HARSTINE ISLAND, WASHINGTON – John King plunges his arm up to his shoulder into the mudflats of Puget Sound, roots around and soon pulls from the muck the world’s largest burrowing clam.
The mollusk squirts water from its long obscene-looking neck. King dodges the spray, already using a water hose to loosen sand and harvest the next one.
Within hours, the geoduck (pronounced “gooey duck”) is packed live on ice at nearby Taylor Shellfish Farms — on its way to be served raw as sashimi or added to hot-pot dishes to satisfy a growing appetite for the unique Pacific Northwest delicacy.
“It’s gained this luxury status. A big driver is the growing middle class in China,” said Gina Shamshak, an assistant economics professor at Goucher College, who has researched the geoduck market. She added: “They want to consume the higher-valued seafood items, and geoduck is one of them.”
Last year, the U.S. exported $74 million, or about 11 million pounds, worth of live wild and farmed geoduck, mostly to China and Hong Kong. That is double the volume and value exported in 2008. An average clam weighs about 2 pounds (900 grams) and can fetch up to $100 per pound overseas.
Demand in Asia is prompting shellfish farmers to grow more of the clams along Washington’s private tidelands. Several new farms have been permitted in recent years, despite challenges from opponents concerned about plastic pollution, esthetics and potential environmental harm.
And now, backed by new research showing mostly short-lived, localized environmental effects, the state is preparing for the first time to lease 15 acres (6.7 hectares) of public tidelands for geoduck aquaculture.
The native geoduck, which comes from a Native American word meaning “dig deep,” has been dug recreationally in Northwest intertidal areas for decades, and it thrives in the inland waters of Washington, Alaska and British Columbia.
But commercial harvests of wild clams did not begin until 1970 in Washington, after divers discovered them aplenty in Puget Sound and lawmakers established a fishery. Commercial geoduck farming followed in the mid-1990s, really taking off in the last decade with modernized growing techniques.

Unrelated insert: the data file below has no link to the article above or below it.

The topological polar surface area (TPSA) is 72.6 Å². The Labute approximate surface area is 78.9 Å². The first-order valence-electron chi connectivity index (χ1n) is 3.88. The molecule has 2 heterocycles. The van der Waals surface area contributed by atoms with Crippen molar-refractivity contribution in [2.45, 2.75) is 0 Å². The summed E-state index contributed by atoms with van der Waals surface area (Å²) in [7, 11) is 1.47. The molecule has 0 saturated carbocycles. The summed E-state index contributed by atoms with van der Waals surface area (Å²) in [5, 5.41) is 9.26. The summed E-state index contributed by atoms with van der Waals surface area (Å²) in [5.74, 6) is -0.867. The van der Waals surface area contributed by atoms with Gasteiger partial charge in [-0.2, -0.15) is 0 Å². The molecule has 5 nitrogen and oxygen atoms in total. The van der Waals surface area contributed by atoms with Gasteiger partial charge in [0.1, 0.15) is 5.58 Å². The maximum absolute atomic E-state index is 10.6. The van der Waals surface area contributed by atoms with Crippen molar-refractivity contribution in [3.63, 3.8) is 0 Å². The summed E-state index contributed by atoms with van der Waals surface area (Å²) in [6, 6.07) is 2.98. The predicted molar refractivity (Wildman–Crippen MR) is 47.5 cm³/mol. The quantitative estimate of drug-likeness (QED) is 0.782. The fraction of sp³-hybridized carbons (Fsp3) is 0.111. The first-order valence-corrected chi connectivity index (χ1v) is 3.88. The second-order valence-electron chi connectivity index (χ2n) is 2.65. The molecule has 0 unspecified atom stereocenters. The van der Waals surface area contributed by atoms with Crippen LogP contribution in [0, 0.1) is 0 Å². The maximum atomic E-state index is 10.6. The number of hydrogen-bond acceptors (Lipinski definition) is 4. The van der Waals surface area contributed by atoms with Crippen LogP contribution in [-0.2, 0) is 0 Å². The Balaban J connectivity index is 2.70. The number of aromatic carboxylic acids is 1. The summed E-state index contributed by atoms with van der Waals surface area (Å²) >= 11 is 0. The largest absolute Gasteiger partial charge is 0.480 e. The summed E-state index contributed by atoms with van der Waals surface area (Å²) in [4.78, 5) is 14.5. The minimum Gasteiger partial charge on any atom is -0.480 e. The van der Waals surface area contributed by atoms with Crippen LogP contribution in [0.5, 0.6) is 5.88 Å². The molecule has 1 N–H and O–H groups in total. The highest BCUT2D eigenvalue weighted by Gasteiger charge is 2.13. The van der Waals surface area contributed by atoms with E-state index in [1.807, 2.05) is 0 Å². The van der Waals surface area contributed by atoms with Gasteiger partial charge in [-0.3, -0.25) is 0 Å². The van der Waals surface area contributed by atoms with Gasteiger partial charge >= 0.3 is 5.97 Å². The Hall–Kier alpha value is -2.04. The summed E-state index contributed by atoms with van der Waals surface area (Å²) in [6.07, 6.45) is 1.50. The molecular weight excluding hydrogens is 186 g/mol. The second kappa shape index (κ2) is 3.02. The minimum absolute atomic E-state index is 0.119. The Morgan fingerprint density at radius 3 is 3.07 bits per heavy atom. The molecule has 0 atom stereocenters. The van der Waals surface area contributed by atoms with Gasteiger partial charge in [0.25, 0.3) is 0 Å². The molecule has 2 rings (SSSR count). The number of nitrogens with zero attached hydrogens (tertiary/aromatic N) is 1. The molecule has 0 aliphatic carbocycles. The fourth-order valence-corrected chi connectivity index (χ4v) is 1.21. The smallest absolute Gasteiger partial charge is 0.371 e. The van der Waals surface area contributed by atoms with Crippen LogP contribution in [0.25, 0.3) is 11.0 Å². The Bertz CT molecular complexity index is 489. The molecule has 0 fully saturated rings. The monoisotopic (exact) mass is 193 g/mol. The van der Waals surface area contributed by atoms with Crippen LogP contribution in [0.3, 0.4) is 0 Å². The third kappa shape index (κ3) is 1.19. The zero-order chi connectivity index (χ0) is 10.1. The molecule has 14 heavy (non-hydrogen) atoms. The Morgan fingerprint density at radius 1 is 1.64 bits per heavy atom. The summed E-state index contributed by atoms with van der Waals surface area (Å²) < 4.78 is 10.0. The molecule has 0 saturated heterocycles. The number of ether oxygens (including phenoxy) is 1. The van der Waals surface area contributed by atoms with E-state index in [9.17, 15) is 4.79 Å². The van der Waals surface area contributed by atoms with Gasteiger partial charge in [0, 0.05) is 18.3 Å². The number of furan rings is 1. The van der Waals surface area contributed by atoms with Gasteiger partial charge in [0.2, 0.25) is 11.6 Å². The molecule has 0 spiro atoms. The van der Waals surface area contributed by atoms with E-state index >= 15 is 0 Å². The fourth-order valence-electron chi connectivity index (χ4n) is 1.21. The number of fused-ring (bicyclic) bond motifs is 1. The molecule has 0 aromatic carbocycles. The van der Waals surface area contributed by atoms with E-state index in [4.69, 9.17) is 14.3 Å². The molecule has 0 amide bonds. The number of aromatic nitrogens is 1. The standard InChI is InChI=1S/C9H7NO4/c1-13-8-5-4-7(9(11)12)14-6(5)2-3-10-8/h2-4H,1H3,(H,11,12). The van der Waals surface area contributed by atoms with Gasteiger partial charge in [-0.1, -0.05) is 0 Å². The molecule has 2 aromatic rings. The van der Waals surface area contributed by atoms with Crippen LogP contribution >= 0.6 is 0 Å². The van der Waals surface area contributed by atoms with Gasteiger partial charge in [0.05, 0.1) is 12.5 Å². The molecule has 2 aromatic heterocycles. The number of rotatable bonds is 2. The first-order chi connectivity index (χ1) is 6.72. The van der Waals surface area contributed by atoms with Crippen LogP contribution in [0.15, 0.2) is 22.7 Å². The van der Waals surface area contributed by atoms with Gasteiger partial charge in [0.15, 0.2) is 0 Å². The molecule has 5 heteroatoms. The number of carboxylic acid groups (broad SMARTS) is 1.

Today, geoduck aquaculture represents one-tenth of the global geoduck market, and Washington claims 90 percent of that share, according to Shamsak.
“There are people interested in farming geoduck. There’s a demand for them. It’s lucrative,” said Laura Hoberecht, an aquaculture coordinator with the National Oceanic and Atmospheric Administration. NOAA is working with local and state agencies to make the shellfish permitting process more efficient without reducing the protections, she said.
Raising these usual-looking clams is not for the impatient, however. Growing geoducks from seed to market takes five to seven years and plenty of gear.
For Taylor Shellfish, the largest farmed shellfish producer in the United States, it begins at its hatchery on the Hood Canal where wild geoducks are coaxed into spawning eggs and sperm in a water tank. Once fertilized, microscopic larvae are fed algae, which the company grows itself on site, for several weeks.
Then it is off to a floating seed nursery in south Puget Sound. Thousands of tiny clams are placed in cages and lowered below the water’s surface, where they will grow for another year or so until they are planted in the mudflats.
The clams are planted in the mud and protected for the first year or two by a PVC tube or mesh pipe inserted into the mud with the top exposed. The pipe is covered with plastic netting or canopies to keep away birds, fish and other predators.
“It’s relatively slow and steady. A big challenge has been getting these farms permitted,” said Bill Dewey, a spokesman for Taylor.
One major roadblock has been opponents who have sued in court over concerns about potential environmental harm to salmon, eelgrass and other marine life.
“There’s no limit on aquaculture. They want it all. At what point is there enough?” said Laura Hendricks, with Coalition to Protect Puget Sound Habitat. She worries the region’s tidelands are turning into industrial farms and questions the long-term, cumulative impacts of intensive farming where thousands of clams are planted with plastic gear and nets.
Several studies by University of Washington researchers found mostly localized, transient effects from geoduck farming.
“We didn’t see a lot of impacts of geoduck aquaculture in the studies we performed,” said P. Sean McDonald, a lecturer and research scientist at the University of Washington who coauthored several studies.
He said they found short-lived effects to some groups of animals in a few areas, mostly because nets and PVC tubes change the habitat dramatically, but the effects of harvest are mostly negligible and beaches appear to recover quickly afterward.
He noted that some unanswered questions remain, including what happens to areas farmed year after year.
Dewey said Taylor and others have adjusted practices to respond to complaints, including trying out mesh nets instead of PVC pipes and switching to quieter pumps.
Back at Taylor’s farm, workers raced against the narrow window of extreme low tide one recent morning, scanning for little depressions in the sand, tell-tale signs of clams burrowed below. The harvesters are sunk up to their waists, working their hose to liquefy sand around the clam below and plopping them into orange crates.
Within hours the geoducks will be air-shipped, headed to restaurants in California and banquets tables in China.